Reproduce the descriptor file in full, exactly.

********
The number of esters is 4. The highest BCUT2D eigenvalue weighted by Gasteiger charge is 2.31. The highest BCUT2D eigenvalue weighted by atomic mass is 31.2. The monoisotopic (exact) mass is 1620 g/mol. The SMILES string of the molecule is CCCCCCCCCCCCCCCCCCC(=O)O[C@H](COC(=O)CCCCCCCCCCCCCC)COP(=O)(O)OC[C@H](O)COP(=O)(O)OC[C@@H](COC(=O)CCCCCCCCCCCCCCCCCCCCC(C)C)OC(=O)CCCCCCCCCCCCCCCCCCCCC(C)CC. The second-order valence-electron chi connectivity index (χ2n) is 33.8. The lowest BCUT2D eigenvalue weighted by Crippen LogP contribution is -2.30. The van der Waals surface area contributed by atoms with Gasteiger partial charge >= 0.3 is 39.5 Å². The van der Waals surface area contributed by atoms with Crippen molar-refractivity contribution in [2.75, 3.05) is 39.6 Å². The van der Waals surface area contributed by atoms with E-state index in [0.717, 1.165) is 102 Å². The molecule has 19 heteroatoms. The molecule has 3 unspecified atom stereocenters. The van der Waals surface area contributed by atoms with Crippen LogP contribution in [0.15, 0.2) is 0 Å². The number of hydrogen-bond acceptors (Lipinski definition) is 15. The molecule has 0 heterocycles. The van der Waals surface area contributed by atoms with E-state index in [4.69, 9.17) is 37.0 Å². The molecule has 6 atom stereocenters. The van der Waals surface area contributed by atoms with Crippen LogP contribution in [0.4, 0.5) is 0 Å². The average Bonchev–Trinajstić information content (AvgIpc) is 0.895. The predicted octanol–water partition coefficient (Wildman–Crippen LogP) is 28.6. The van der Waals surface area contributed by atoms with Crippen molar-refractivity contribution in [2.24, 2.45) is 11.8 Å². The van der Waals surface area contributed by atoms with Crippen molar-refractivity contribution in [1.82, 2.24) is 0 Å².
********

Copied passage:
The number of esters is 4. The highest BCUT2D eigenvalue weighted by Gasteiger charge is 2.31. The highest BCUT2D eigenvalue weighted by atomic mass is 31.2. The monoisotopic (exact) mass is 1620 g/mol. The SMILES string of the molecule is CCCCCCCCCCCCCCCCCCC(=O)O[C@H](COC(=O)CCCCCCCCCCCCCC)COP(=O)(O)OC[C@H](O)COP(=O)(O)OC[C@@H](COC(=O)CCCCCCCCCCCCCCCCCCCCC(C)C)OC(=O)CCCCCCCCCCCCCCCCCCCCC(C)CC. The second-order valence-electron chi connectivity index (χ2n) is 33.8. The lowest BCUT2D eigenvalue weighted by Crippen LogP contribution is -2.30. The van der Waals surface area contributed by atoms with Gasteiger partial charge >= 0.3 is 39.5 Å². The van der Waals surface area contributed by atoms with Crippen molar-refractivity contribution in [2.75, 3.05) is 39.6 Å². The van der Waals surface area contributed by atoms with E-state index in [0.717, 1.165) is 102 Å². The molecule has 19 heteroatoms. The molecule has 3 unspecified atom stereocenters. The van der Waals surface area contributed by atoms with Crippen LogP contribution in [0.15, 0.2) is 0 Å². The number of hydrogen-bond acceptors (Lipinski definition) is 15. The molecule has 0 heterocycles. The van der Waals surface area contributed by atoms with E-state index in [4.69, 9.17) is 37.0 Å². The molecule has 6 atom stereocenters. The van der Waals surface area contributed by atoms with Crippen LogP contribution in [0.4, 0.5) is 0 Å². The average Bonchev–Trinajstić information content (AvgIpc) is 0.895. The predicted octanol–water partition coefficient (Wildman–Crippen LogP) is 28.6. The van der Waals surface area contributed by atoms with Crippen molar-refractivity contribution in [2.24, 2.45) is 11.8 Å². The van der Waals surface area contributed by atoms with Crippen molar-refractivity contribution in [1.82, 2.24) is 0 Å².